Restrictions on movement have slowly begun to lift here in old Sydneytown, but as they do I am being forced to confront the reality that there are parts of self-isolating that have suited me ever so well.
My role in the house as Chief Whip Cracker and Keeper of Clocks has, mercifully, been largely relinquished since mid-March, and I cannot say I am sorry. The relentless hurry and scurry from the office to this school and onto that lesson and back to the other training session ceased, literally overnight, and my strung out self heaved a massive sigh of relief.
I freely and willingly admit there have been times in the past weeks when my attempts to simultaneously supervise home schooling while producing meaningful, accurate work have collided in spectacularly disastrous fashion. At times this has necessitated me apologising to my children, and more profusely to our neighbours (occasionally with the addition of home-baked chocolate banana muffin peace offerings), and on those days I would have given anything — anything — for a return to our regular routine.
But, even though increased work commitments have resulted in me having far less time to myself lately (and precious little solitude), not having to be anywhere at a particular time has enabled me to eke out the occasional moment of quiet stillness. Not wanting my children to be permanently attached to screens has resulted in us playing games of Scrabble, of me teaching them how to make pumpkin soup and chicken pie, and of all of us rediscovering our love of cycling.
None of us has done anything noteworthy or brilliant during this time — we won’t be receiving any awards for breathtaking new novels written during lockdown, or prizes for sensational artworks or astonishing craft projects. We only managed to complete one jigsaw puzzle before it felt like all the tiny pieces were threatening to take over the house. To be honest, we’ve barely managed to keep the house clean and tidy, and my work things have been extracted from and returned to two increasingly battered carboard boxes at the end of the hallway every day for the past however many weeks.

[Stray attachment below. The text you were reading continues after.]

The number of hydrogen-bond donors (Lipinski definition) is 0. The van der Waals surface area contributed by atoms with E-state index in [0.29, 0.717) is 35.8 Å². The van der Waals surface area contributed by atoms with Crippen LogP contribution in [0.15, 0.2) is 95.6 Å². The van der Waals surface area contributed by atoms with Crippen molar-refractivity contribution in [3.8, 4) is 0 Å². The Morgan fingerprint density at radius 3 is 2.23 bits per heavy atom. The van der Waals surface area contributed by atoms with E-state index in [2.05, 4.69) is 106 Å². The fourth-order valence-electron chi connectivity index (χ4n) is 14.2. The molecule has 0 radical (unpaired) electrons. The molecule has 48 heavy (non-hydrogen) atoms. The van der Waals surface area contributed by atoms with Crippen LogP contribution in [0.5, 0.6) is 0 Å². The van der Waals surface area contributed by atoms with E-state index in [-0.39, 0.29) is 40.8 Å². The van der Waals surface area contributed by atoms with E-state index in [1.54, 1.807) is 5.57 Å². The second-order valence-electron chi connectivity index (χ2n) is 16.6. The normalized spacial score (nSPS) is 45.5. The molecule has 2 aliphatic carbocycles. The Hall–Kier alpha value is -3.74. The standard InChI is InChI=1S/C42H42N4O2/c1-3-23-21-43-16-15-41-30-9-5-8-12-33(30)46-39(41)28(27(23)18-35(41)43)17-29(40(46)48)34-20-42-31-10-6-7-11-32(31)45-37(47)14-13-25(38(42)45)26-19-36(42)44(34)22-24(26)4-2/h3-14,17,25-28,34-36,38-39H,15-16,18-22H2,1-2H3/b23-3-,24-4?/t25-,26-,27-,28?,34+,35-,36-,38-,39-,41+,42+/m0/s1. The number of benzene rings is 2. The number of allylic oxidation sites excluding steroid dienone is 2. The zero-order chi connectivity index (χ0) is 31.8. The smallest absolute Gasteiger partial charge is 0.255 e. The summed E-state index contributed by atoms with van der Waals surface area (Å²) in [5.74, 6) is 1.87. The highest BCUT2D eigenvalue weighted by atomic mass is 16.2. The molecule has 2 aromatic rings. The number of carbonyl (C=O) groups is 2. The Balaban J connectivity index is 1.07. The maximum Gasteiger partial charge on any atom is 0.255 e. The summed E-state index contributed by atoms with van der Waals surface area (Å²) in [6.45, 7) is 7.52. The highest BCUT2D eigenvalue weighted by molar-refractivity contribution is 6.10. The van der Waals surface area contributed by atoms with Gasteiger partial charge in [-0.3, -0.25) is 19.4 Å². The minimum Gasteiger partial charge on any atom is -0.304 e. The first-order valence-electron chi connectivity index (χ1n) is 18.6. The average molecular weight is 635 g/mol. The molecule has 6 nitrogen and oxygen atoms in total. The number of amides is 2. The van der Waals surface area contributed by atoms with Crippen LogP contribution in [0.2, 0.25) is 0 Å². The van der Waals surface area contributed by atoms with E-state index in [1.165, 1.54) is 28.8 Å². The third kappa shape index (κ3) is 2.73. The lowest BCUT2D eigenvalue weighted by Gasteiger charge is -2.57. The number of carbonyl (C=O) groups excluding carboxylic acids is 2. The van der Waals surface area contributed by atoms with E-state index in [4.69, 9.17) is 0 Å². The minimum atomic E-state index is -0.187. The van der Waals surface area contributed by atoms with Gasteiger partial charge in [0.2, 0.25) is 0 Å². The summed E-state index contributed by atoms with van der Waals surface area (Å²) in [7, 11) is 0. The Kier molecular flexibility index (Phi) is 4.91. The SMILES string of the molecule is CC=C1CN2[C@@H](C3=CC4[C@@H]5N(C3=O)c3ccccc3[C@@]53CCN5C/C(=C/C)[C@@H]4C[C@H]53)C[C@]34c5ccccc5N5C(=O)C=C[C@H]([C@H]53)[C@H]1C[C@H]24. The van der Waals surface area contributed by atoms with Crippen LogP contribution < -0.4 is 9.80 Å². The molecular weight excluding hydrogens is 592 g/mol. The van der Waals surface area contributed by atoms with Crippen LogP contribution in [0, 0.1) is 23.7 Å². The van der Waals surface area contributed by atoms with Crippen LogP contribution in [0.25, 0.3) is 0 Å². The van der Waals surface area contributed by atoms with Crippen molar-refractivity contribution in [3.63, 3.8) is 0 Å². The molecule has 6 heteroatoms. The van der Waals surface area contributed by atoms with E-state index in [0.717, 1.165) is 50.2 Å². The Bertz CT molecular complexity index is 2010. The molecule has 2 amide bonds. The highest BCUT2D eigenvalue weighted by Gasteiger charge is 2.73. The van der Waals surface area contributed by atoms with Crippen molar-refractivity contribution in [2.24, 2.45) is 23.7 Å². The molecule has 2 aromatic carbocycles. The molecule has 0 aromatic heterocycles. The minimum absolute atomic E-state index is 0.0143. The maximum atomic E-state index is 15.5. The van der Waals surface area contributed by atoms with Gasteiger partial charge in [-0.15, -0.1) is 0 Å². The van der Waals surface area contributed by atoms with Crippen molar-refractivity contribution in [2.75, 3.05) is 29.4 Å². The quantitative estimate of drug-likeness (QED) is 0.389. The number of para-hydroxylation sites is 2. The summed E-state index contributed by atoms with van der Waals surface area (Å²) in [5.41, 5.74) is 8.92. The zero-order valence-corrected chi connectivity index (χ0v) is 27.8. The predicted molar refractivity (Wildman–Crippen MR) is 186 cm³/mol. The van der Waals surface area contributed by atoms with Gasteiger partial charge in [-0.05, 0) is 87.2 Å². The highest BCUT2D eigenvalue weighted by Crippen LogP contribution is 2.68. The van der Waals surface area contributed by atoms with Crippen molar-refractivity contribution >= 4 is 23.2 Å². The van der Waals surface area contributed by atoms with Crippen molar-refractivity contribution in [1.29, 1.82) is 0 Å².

And even though we’ve not always managed to harmoniously coexist, we have slowly got better at being with each other all the time, especially when we’ve taken a moment to sit down and speak honestly and openly about how seriously crap this situation has been and still is and how miserable we’re feeling about it.
As life slowly returns to something resembling “normal”, however, I am finding myself increasingly unwilling to pick up the accoutrements of Chief Whip Cracker. I have never been comfortable as a Keeper of Clocks, nor with the mental load associated with having everyone in the right place at the right time with the right equipment , and I am strenuously resisting resuming that role.
Being at home with my family, though challenging, has made me think seriously about how I want to spend my time.
I don’t want to jump straight back onto the helter-skelter hither-thither treadmill.
I don’t want to be the one constantly keeping track of everyone’s time.
I don’t want to rejoin the relentless rat race.
I do know that I have to, somehow…the problem is, I don’t yet know what I am going to do differently in the future, or what the the new “normal” will look like for us or whether it will work in the long run.
I do hope it feels different, though.
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